If you have clicked your way intentionally onto this page, you likely recognize the name Bugatti because of the automotive artistry of Ettore and his son, Jean
Photos by Larry Edsall
If you have clicked your way intentionally onto this page, you likely recognize the name Bugatti because of the automotive artistry of Ettore and his son, Jean. In the early years of the 20th Century, first the father and then father and son and, after Jean’s death while testing one of the their cars, the father again created cars that were the fastest on the track and the most beautiful on the road.
Today, those cars are cherished by collectors. Foremost among them is Peter Mullin, who turned a building in an industrial park in Oxnard, Calif., into an elegant museum to preserve and showcase not only the Bugattis’ cars but others produced during the Art Deco era.
Beginning late in 2012, the Mullin Automotive Museum staged a special exhibition of the work of French aviator, architect and automobile designer Gabriel Voisin.
Recently, the museum opened its newest exhibition, The Art of Bugatti, which not only displays an amazing array of automobiles but adds the artwork of the other Bugattis, especially Ettore’s father, Carlo, who was acclaimed in Europe for his silver smithing and his artistic woodwork in furniture, cabinets and musical instruments as well as his paintings, and Ettore’s brother, Rembrandt, who was renowned for his sculptures, particularly bronze depictions of animals.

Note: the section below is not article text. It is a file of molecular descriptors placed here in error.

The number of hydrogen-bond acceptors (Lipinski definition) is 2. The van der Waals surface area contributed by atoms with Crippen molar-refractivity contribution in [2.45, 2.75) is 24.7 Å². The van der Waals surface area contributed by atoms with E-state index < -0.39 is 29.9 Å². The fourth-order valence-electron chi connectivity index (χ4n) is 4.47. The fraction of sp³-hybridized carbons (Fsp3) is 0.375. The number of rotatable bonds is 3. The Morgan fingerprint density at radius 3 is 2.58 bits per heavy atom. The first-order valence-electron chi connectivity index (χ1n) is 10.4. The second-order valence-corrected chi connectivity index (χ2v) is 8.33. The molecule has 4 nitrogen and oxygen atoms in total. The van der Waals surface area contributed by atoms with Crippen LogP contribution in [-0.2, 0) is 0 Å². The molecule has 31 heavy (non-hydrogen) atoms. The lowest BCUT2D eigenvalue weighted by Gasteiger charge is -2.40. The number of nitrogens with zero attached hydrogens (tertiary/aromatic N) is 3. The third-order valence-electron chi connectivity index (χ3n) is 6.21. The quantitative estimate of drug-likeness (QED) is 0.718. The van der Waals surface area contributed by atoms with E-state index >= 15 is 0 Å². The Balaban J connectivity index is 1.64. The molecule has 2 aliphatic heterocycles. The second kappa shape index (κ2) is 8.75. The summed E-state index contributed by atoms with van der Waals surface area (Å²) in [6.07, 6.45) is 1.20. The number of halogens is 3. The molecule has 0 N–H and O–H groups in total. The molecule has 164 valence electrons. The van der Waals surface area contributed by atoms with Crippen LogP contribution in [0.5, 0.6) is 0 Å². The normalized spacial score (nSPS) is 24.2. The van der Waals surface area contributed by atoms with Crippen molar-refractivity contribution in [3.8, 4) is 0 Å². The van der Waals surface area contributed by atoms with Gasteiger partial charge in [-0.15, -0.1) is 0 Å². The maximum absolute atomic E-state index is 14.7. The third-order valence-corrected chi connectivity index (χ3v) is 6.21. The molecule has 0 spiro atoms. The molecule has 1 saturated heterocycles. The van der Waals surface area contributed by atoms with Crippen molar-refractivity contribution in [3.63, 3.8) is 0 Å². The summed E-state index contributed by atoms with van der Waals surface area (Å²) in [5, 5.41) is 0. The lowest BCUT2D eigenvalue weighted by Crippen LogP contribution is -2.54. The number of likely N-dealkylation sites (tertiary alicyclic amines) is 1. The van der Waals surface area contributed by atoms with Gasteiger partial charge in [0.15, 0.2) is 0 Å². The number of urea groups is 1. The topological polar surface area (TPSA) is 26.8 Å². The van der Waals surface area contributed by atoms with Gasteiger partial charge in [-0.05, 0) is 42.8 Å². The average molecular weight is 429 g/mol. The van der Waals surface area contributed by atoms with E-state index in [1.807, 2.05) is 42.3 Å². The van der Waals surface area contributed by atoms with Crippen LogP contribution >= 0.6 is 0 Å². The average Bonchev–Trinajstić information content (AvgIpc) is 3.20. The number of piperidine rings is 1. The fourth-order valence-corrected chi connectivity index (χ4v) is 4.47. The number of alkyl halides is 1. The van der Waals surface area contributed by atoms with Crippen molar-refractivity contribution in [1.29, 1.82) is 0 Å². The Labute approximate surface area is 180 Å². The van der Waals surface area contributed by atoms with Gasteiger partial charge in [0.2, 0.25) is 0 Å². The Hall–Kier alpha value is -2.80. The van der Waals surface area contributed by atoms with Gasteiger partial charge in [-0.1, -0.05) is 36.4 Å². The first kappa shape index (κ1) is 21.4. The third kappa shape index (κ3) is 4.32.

Also included in the exhibit is work by Ettore’s other children, L’ebe, the writer; Lidia, painter and sketch artist; and even Roland, born 13 years after Jean, the child for whom Ettore designed the famed “baby” Bugatti and who eventually would manage the Bugatti factory in the years following World War II.
Visitors to the exhibition also can see artifacts that include the wooden molds used to cast metal components for Bugatti cars, a recreation of the 100P airplane developed by Ettore Bugatti and Belgian engineer Louis de Monge, and the stunning metal bodywork commissioned by Mullin for the Type 64 chassis Ettore Bugatti didn’t have time to complete.
For information on visiting the museum, see the www.mullinautomotivemuseum.com website.1 comment